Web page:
Full Frame Jihad

Full Frame Jihad
By Cinnamon Stillwell
FrontPageMagazine.com | May 27, 2004

May 27 2004

It is no secret that people with left-leaning political perspectives
dominate film festivals, and thus they tend to promote films that
reflect their worldview, while shunning those that contradict it.
This is certainly the case when it comes to films about Islam, one of
the Left’s pet subjects in the post-9/11 world. If a film does not
portray Muslims in a positive light (or as victims), it will
inevitably be labeled “propaganda” instead of “art.” Yet strangely
enough, actual propaganda is often lauded as “art.”

Mohammed Bakri’s Jenin Jenin, for instance, advances the myth that
Israeli Defense Forces (IDF) “massacred” Palestinians during
Operation Defensive Shield in 2002. [1] Despite being widely
discredited, this so-called documentary played at the Big Sky
Documentary Film Festival in Montana this year, [2] as well as
various “Palestinian Film Festivals” on college campuses across the
country, and it won Best Film at the Carthage International Film
Festival. [3] In contrast, Pierre Rehov’s Road to Jenin, an expose
about how the Palestinians perpetrated a media fraud in Jenin, has
played at very few film festivals. [4]

This year the Islam documentary making the rounds is Noble Sacrifice
(Thabh-ul-Azim) by Vatche Boulghourjian, an ethnic Armenian born in
Kuwait and educated in the United States and Britain. Shot in
southern Lebanon, this controversial film, which draws a connection
between the Shiite ritual of Ashura (self-flagellation) and the
popular mythology of “martyrdom” throughout the Islamic world,
recently screened (April 2, 2004) at the Full Frame Documentary Film
Festival in North Carolina. [5] The film description at the Full
Frame website demonstrates a typical moral ambiguity towards Islamic
terrorism, saying:

“Noble Sacrifice examines the historical and philosophical
implications of Ashura on current socio-political conditions and
military theaters. More importantly, it challenges audiences to
contemplate the rationality underlying the act and discourse of what
has become one of the most controversial topics in contemporary
history – suicide bombing – recognized locally as martyrdom
operations. [6]”

Unsurprisingly, the documentary’s bloody imagery and glorification of
suicide bombings were the subject of a heated debate after the
screening. What film festival promoters had billed as a “provocative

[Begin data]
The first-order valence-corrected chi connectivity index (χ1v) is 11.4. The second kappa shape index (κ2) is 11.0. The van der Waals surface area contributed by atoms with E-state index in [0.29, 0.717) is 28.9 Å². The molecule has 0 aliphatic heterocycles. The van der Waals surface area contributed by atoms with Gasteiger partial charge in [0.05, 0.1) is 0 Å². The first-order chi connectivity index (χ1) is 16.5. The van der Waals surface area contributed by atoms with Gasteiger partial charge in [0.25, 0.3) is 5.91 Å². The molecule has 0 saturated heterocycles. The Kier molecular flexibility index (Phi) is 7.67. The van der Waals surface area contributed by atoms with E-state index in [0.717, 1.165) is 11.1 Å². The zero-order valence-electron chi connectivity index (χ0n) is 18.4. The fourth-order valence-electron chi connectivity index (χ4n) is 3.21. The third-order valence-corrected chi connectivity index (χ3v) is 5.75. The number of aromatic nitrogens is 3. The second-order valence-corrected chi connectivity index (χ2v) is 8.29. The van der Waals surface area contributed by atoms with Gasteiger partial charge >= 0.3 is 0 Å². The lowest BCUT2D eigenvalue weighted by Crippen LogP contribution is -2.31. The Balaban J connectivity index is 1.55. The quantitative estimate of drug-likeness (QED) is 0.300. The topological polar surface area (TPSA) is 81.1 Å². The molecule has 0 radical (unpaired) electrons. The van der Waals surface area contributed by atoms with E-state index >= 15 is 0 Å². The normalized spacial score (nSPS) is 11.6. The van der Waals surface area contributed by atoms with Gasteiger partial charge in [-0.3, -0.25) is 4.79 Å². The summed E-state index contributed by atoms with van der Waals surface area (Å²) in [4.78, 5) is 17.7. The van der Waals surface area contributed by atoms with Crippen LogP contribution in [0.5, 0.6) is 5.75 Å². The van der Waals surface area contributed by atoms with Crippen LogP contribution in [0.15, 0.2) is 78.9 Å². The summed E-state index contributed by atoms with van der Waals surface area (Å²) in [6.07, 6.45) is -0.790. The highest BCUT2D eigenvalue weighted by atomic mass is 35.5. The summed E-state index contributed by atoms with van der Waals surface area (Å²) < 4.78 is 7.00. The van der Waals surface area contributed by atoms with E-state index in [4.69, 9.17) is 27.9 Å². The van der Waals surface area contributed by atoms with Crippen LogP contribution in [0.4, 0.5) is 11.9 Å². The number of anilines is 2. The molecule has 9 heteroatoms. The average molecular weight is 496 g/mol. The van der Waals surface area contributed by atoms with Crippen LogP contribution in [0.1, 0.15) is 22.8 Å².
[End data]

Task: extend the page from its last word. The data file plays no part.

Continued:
discussion,” turned out to be a revealing experience. Boulghourjian
vowed never to show the film “in the United States again,” after a
Muslim woman in the audience called it “irresponsible for connecting
violence to Islam” and someone else labeled it “propaganda”. [7]
Tellingly, no one commented on the film’s celebration of terrorism,
only its politically incorrect depiction of Islam.

The Noble Sacrifice panel discussion also shed light on the
intersection of film festivals and universities. Panelists included
two Duke University professors, Negar Mottahedeh and Miriam Cooke.
Both Mottahedeh, a professor of Literature and Film, and Cooke, a
professor of Modern Arabic Literature and Culture, have a long
history of promoting leftist politics through their work at Duke
University. Professor Cooke has also been very active in Duke
University’s Islamic Studies Department. She is co-director of the
university’s Center for the Study of Muslim Networks (CSMN), [8] as
well as being involved in the 2003-2004 Carolina Seminar on
Comparative Islamic Studies. [9] And it turns out that Cooke had
crossed paths with Boulghourjian’s film once before.

Noble Sacrifice had been set to screen at Full Frame in 2003 (during
the liberation of Iraq) but was canceled at the last minute due to
“wartime sensitivities.” [10] Nancy Buirski, the festival’s founder
and executive director, was uncomfortable with the film’s negative
portrayal of Muslims and pulled it in what she called, “the spirit of
reconciliation and tolerance.” In making her decision, Buirski
deferred to Professor Cooke, who was to introduce the documentary.
But after viewing it at home the night before, Cooke refused,
describing it as “a sensationalistic film that was treating people
not as devotees but as fanatics.” She labeled the filmmaker “biased”
and called his linking of Ashura and suicide bombings
“reprehensible.” Cooke maintained that the rituals portrayed in the